Hit play and immediately proceed to add “Sacrament” to 2006’s best reasons to headbang. LAMB OF GOD’s new offering is not only another classic in their already great catalog, but the boys from down south have managed to step up their brand of “Pure American Metal” to the next level in nearly every aspect.
Chris Adler’s drumming is more technical, tight, fast and sounds better than ever. The strings of Mark Morton, Willie Adler and John Campbell are punchy, innovative and challenging. LAMB OF GOD are not afraid to experiment and know how to do so while keeping themselves very, very Metal. “Redneck” is a clear homage to PANTERA and all of Southern Metal, so soaked with Southern riffs and groove that listeners may feel a phantom taste of whiskey touch their tongues. Most of the songs have a distinct feel, often taking very different styles from each other.
Perhaps the largest experimentation on “Sacrament” comes in the form of screamer Randy Blythe. Blythe adds so much to his formula on this record that it’s difficult to believe this is the album directly after their superb “Ashes Of The Wake.” Working with producer Machine, Blythe has improved his vocals in every area, added several layers to the choruses, gained new voices and learned to scream with a pitch. Randy Blythe hasn’t taken the easy way out by singing clean choruses; he has started to add a new dynamic to the group’s sound that hasn’t ever been touched on in the group’s long history. All of this is nicely chronicled in the DVD that comes packaged with the DigiPak.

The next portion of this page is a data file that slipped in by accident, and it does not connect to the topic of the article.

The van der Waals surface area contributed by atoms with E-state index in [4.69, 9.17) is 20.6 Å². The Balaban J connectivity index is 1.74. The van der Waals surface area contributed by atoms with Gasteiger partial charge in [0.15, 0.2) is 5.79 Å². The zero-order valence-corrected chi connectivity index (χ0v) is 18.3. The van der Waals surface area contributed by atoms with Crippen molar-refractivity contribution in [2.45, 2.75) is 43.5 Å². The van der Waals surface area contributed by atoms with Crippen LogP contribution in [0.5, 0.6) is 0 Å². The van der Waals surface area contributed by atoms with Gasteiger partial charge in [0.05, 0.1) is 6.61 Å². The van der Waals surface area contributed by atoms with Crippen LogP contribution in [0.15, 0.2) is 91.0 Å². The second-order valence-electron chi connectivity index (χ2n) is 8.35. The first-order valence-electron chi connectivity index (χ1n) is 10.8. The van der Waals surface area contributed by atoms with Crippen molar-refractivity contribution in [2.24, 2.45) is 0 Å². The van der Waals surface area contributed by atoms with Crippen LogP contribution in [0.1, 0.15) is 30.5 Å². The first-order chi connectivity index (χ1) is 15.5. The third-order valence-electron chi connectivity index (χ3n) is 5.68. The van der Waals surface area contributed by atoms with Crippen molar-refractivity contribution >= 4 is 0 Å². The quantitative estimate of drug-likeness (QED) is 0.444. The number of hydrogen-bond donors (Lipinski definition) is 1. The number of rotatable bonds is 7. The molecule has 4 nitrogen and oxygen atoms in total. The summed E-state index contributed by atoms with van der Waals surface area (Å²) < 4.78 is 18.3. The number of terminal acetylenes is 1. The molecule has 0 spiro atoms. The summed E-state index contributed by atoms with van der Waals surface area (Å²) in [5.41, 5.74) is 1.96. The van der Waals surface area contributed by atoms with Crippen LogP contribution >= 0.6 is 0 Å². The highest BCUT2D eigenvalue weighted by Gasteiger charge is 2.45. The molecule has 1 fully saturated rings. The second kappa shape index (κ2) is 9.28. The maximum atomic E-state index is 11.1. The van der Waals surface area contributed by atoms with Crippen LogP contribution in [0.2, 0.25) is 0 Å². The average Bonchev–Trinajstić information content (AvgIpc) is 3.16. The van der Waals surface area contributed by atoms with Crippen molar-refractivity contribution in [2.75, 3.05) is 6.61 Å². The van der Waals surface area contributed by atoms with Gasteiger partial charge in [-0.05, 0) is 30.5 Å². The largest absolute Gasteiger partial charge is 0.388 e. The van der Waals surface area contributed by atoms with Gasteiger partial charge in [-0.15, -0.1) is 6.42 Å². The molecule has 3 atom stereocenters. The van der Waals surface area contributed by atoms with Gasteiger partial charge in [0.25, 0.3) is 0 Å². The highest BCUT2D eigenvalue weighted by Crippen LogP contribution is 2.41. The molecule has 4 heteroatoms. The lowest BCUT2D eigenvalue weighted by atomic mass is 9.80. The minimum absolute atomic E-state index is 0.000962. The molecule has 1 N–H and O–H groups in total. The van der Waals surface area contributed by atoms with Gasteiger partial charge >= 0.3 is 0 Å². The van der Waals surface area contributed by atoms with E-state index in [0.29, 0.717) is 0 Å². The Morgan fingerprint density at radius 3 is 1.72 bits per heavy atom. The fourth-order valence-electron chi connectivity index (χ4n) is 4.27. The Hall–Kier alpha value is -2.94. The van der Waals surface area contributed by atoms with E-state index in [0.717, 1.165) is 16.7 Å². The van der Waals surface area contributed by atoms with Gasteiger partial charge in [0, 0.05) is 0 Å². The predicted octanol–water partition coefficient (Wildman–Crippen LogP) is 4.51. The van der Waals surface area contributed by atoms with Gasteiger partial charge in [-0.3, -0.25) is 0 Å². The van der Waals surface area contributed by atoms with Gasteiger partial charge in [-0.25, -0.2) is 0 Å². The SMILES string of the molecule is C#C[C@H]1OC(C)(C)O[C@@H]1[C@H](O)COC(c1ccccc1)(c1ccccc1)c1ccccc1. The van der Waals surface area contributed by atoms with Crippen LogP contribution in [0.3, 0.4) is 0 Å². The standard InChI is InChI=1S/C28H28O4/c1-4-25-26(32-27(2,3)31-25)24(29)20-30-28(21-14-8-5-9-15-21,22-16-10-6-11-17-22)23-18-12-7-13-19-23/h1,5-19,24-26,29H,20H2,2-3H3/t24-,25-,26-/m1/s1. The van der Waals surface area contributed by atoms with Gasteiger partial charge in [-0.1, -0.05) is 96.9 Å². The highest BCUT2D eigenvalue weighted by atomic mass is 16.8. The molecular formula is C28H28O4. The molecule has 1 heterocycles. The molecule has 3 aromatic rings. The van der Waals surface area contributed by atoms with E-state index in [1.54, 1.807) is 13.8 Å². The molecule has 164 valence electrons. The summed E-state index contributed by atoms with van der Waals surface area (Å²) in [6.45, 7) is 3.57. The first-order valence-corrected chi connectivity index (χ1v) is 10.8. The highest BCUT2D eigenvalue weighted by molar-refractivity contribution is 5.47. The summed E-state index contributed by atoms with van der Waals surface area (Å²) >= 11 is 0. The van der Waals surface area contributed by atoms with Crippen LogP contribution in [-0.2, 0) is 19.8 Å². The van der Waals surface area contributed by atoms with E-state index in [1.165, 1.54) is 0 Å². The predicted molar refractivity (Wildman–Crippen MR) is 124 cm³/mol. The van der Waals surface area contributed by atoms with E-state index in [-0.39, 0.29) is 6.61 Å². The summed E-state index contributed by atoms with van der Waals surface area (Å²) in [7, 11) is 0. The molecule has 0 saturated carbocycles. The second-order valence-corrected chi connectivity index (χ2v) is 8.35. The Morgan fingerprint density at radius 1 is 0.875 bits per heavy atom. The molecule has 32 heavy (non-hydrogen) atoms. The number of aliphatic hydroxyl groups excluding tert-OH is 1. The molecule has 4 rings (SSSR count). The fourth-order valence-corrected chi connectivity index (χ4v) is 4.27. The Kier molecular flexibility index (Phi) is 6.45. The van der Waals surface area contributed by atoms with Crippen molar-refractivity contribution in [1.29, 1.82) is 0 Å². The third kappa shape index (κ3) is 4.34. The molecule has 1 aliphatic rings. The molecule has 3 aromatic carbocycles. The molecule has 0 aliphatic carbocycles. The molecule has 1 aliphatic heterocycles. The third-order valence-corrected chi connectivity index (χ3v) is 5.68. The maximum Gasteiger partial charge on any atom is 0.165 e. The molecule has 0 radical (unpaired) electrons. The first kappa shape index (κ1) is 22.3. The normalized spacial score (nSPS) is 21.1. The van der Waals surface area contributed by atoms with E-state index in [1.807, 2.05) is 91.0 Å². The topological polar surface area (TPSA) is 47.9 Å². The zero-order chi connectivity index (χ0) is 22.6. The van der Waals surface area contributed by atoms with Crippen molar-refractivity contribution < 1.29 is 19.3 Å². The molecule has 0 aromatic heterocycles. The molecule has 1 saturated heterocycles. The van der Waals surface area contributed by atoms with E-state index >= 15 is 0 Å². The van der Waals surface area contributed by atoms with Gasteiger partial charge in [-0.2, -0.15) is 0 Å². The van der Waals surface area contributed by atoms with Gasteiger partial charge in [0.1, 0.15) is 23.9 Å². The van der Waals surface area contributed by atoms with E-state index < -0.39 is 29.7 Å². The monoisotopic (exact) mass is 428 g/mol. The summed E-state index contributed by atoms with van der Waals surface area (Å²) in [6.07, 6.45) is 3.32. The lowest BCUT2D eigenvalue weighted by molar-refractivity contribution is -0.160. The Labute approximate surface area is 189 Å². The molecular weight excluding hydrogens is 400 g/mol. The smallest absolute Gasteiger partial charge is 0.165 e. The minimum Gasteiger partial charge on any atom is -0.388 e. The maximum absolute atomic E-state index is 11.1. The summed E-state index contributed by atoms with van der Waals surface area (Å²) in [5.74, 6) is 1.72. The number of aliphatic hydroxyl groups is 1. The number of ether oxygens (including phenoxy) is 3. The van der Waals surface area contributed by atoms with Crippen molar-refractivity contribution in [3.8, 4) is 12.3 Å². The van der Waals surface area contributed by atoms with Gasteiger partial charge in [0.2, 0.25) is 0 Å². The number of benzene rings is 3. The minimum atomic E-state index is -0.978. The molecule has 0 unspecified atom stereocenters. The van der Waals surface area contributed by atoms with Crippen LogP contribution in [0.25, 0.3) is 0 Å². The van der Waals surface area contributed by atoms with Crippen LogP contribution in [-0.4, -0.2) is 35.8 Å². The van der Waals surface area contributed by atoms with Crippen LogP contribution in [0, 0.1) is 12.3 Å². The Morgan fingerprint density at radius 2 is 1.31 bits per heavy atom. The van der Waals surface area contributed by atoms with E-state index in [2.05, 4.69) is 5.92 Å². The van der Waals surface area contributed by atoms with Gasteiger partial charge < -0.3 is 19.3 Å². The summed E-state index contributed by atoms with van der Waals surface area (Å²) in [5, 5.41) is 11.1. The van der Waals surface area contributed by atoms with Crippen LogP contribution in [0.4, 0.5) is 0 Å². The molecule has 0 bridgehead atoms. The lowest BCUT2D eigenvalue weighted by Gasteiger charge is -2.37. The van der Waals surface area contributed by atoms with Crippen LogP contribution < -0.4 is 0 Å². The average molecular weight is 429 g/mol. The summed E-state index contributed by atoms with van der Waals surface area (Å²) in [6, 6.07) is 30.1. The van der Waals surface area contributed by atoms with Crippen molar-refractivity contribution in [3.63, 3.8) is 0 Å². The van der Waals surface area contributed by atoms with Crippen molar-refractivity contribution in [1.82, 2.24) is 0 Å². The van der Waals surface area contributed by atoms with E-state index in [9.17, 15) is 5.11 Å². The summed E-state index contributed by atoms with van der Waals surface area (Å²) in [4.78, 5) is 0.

More guitar solos, less forced-sounding breakdowns, more flat-out metal riffs and amazing performances from everyone in the group make this album a must have for fans of LAMB OF GOD or Metal in general. This album is a great step in their career and it’s also an excellent introduction for new fans. While it’s almost impossible to pick favorites on this great of a record, check out “Beating on Death’s Door,” “Walk With Me In Hell,” “Again We Rise,” “Redneck,” “Blacken The Cursed Sun,” and…hell…the whole damn thing! True fans will also be pleased to purchase the deluxe DigiPak edition and check out the 90-minute DVD, featuring extensive interviews and insight into the writing and recording process of “Sacrament,” the group’s lives at home and the music video for “Redneck.” Far from a marketing ploy, the DVD is a worthy addition to their collection and easily stands up to their other video releases, “Terror and Hubris” and “Killadelphia.”
(Online November 2, 2006)